The Caves Of Gibraltar, The Hollow Mountain

St Michael's Cave, Gibraltar

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Gibraltar is full of caves. They are a part of the long history of the Rock, known since the earliest times as The Hollow Mountain. One of the most famous of the caves of Gibraltar – and the one most easily accessible to visitors – is the spectacular St Michael’s Cave, close to the top of the Rock of Gibraltar. One of many places to visit during your trip to Gibraltar.

Inside The Hollow Mountain

The Phoenecians called Gibraltar Calpe (meaning “hollow”), and the Romans expanded this to Mons Calpe, or Hollow Mountain. The name was appropriate. Gibraltar has more than 200 caves, both sea and inland caverns, a result of erosion of the limestone rock.

The caves have always been important to Gibraltar, often playing a military or defensive role. But the discovery of the skull of a Neanderthal woman in Gorham’s Cave, a sea cave on the eastern side of the peninsula, suggests that they may also once have been used as homes. This find was so important that the Gorham’s Cave Complex is now a UNESCO World Heritage Site. You can get a glimpse of the caves from a nearby viewing platform (Monday-Friday, 10am to 2pm), or take a guided tour into the caves themselves.

Caves opening out from the sea
Gibraltar has many sea caves, including the Gorham’s Cave Complex

St Michael’s Cave

For many visitors the caves of Gibraltar are synonymous with St Michael’s Cave. This is a massive cavern in the Upper Rock Nature Reserve. More than 700 feet deep, it is full of stalagtites, stalagmites and other limestone formations.

Pinnable image of St Michael's Cave, one of the many caves of Gibraltar
Pinnable image of St Michael’s Cave

St Michael’s Cave was well known in classical times, but the discovery of Neanderthal artefacts and remains shows that it was in use much earlier. It was used for military purposes since the Moors occupied the Rock in the Middle Ages, and during the Second World War it became an emergency hospital and an ammunition store. The Upper Cavern, known as the “Cathedral Cave”, forms a large natural auditorium and hosts concerts and private events.

Inside of St Michael's Cave, with seats and blue lighting
The Upper Cavern of St Michael’s Cave forms a natural auditorium

Visiting St Michael’s Cave

Visiting St Michael’s Cave is quite an experience. A light show of ever-changing colours fills the whole of the Upper Cavern, and soft music follows you as you walk through the vast empty space and down the steep steps to the chambers below.

Cross section of a stalagmite, showing patterns in the rock
Cross section of a stalagmite in St Michael’s Cave

Lower St Michael’s Cave was discovered by accident during the military operations of WWII. This is where you’ll find the most spectacular rock formations and an underground lake, but the surfaces are uneven and you need to be reasonably fit to explore it. You can visit the Lower Cavern with a guide, but be prepared to wear sturdy shoes and a hard hat.

Rock formations resembling long white and gold needles
St Michael’s Cave is full of spectacular rock formations

Myths And Legends Of The Caves Of Gibraltar

The caves of Gibraltar have attracted all sorts of myths and legends. At one time people thought that St Michael’s Cave was bottomless, and that it was connected to North Africa by a long tunnel beneath the Strait of Gibraltar (the Rock’s colony of Barbary apes was supposed to have arrived that way).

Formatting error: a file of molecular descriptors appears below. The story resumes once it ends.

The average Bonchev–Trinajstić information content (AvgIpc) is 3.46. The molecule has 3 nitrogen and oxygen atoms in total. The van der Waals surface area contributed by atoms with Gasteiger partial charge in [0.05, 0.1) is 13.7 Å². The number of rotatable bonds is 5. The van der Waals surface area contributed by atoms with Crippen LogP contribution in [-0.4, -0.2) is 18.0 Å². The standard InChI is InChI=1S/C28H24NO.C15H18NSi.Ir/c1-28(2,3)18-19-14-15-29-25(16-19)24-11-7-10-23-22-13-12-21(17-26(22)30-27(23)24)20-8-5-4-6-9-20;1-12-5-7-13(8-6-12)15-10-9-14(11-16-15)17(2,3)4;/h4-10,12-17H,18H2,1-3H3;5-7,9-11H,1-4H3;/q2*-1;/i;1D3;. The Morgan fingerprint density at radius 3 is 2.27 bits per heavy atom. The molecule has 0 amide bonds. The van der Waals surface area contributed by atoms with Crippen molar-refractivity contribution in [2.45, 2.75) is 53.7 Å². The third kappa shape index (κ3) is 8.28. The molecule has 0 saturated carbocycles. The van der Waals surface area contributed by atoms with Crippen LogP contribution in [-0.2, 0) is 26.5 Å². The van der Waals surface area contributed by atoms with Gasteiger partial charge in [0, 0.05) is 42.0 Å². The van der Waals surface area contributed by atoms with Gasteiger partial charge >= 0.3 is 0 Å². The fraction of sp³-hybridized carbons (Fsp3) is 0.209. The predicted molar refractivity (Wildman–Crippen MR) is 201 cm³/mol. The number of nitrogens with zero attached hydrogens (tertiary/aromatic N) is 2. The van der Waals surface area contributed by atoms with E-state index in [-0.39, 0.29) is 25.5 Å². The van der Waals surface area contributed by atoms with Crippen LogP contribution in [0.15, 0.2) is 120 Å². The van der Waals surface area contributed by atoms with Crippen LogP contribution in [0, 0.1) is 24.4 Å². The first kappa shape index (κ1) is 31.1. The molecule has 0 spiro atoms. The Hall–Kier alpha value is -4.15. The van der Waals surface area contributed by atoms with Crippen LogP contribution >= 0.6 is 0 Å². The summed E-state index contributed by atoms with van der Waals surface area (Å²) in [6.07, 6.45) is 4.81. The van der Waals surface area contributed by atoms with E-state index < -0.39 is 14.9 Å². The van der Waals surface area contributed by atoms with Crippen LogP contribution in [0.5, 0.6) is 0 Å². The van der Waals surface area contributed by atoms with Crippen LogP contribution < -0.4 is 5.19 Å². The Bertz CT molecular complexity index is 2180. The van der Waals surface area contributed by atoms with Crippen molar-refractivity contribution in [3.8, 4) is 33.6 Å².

And the Ancient Greeks named Gibraltar as one of the twin Pillars of Hercules, with St Michael’s Cave as the entrance to the underworld. The name of the cave is said to derive from its similarity to the grotto in Monte Sant’Angelo in Italy where the archangel Michael once appeared.

Macaque monkey sitting on the ground
Legend has it that Gibraltar’s Barbary macaques arrived via a tunnel beneath the sea

Then there is the story of the 18th century shepherd who is said to have tried to guide Spanish troops through the Rock and into the British garrison. And there are more recent accounts of mysterious disappearances in the caves and passages that riddle the Rock. But for me the greatest mystery is the one revealed by the discovery of Neanderthal remains. Who exactly were the earliest inhabitants of Gibraltar?


7 thoughts on “The Caves Of Gibraltar, The Hollow Mountain”

  1. Gibraltar is not that faraway from us, but l hesitate to visit. I have heard so much about the monkeys and l am scared of animals so not sure how l would react :-). The caves look awesome and reminds me of the Nerja caves in Malaga which was so much fun to discover. This might just turn the tide on the visit and l might brave it :-).

  2. Gibraltar is definitely on our must-visit list. Your photos really make me want to visit as soon as possible. The monkeys would make the adventure even more fun.

  3. Carolina Colborn

    Didn’t realize that the Rock of Gibraltar is a Mons Calpe! St. Michael’s Cave is indeed a must-see, both the Upper and Lower Caverns..

  4. travelwithmarilyn

    I had no idea there were caves in the Rock ofGibraltar. Very interesting and your photos are amazing!

  5. Wow, I had no idea. Of course I’ve never done any serious research into Gibraltar. I’ve been to Spain more than 10 times and never made it to the rock. That has to change on the next trip. Lovely photos, too, btw.

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WorldWideWriter is owned and managed by Karen Warren.

I have been writing and travelling for many years (almost 70 countries at the last count), and I’ve visited every continent except Antarctica. This website is my attempt to inform and inspire other travellers, and to share some of the things I’ve discovered along the way. Read more…


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